abstract = "Tropical cyclogenesis is studied in the context of idealized three-dimensional Boussinesq dynamics with perhaps the simplest possible model for bulk cloud physics. With low-altitude input of water vapour on realistic length and time scales, numerical simulations capture the formation of vortical hot towers. From measurements of water vapour, vertical velocity, vertical vorticity and rain, it is demonstrated that the structure, strength and lifetime of the hot towers are similar to results from models including more detailed cloud microphysics. The effects of low-altitude vertical shear are investigated by varying the initial zonal velocity profile. In the presence of weak low-level vertical shear, the hot towers retain the low-altitude monopole cyclonic structure characteristic of the zero-shear case (starting from zero velocity). Some initial velocity profiles with small vertical shear can have the effect of increasing cyclonic predominance of individual hot towers in a statistical sense, as measured by the skewness of vertical vorticity. Convergence of horizontal winds in the atmospheric boundary layer is mimicked by increasing the frequency of the moisture forcing in a horizontal subdomain. When the moisture forcing is turned off, and again for zero shear or weak low-level shear, merger of cyclonic activity results in the formation of a larger-scale cyclonic vortex. An effect of the shear is to limit the vertical extent of the resulting emergent moist vortex. For stronger low-altitude vertical shear, the individual hot towers have a low-altitude vorticity dipole rather than a cyclonic monopole. The dipoles are not conducive to the formation of larger-scale vortices, and thus sufficiently strong low-level shear prevents the vortical-hot-tower route to cyclogenesis. The results indicate that the simplest condensation and evaporation schemes are useful for exploratory numerical simulations aimed at better understanding of competing effects such as low-level moisture and vertical shear.",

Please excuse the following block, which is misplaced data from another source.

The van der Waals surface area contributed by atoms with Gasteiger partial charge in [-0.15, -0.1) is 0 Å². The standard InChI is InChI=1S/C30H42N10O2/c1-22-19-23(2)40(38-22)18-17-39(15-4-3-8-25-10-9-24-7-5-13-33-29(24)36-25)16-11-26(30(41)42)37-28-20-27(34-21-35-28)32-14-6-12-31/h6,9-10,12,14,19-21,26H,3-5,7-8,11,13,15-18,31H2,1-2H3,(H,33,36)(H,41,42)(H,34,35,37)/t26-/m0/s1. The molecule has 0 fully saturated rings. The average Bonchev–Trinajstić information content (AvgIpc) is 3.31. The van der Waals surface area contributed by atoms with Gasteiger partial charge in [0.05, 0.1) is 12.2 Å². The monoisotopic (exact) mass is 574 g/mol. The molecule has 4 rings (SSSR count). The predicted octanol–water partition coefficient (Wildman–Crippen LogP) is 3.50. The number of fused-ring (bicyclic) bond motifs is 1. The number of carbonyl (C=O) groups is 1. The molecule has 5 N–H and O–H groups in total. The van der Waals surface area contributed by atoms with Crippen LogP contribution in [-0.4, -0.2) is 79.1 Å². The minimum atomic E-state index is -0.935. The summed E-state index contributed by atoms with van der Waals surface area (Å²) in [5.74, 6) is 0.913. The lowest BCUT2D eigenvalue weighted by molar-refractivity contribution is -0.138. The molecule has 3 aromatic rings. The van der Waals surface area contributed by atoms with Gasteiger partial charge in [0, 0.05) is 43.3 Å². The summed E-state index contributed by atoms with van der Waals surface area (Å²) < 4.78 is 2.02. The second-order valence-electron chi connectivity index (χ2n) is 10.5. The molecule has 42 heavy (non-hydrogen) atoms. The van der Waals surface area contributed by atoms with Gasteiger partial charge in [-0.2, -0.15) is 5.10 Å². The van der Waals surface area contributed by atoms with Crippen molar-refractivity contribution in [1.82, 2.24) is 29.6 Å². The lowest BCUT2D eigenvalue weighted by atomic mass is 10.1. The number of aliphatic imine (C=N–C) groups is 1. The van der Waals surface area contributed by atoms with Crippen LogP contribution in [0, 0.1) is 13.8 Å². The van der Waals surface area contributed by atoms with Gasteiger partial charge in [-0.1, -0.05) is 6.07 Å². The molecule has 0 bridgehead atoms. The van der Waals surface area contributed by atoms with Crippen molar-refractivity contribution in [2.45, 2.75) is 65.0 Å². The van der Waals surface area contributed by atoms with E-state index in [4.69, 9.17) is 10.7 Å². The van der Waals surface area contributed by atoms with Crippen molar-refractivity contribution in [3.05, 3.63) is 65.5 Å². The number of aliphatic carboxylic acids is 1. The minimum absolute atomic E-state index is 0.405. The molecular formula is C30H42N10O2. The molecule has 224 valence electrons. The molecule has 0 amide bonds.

keywords = "atmospheric flows, moist convection, stratified flows",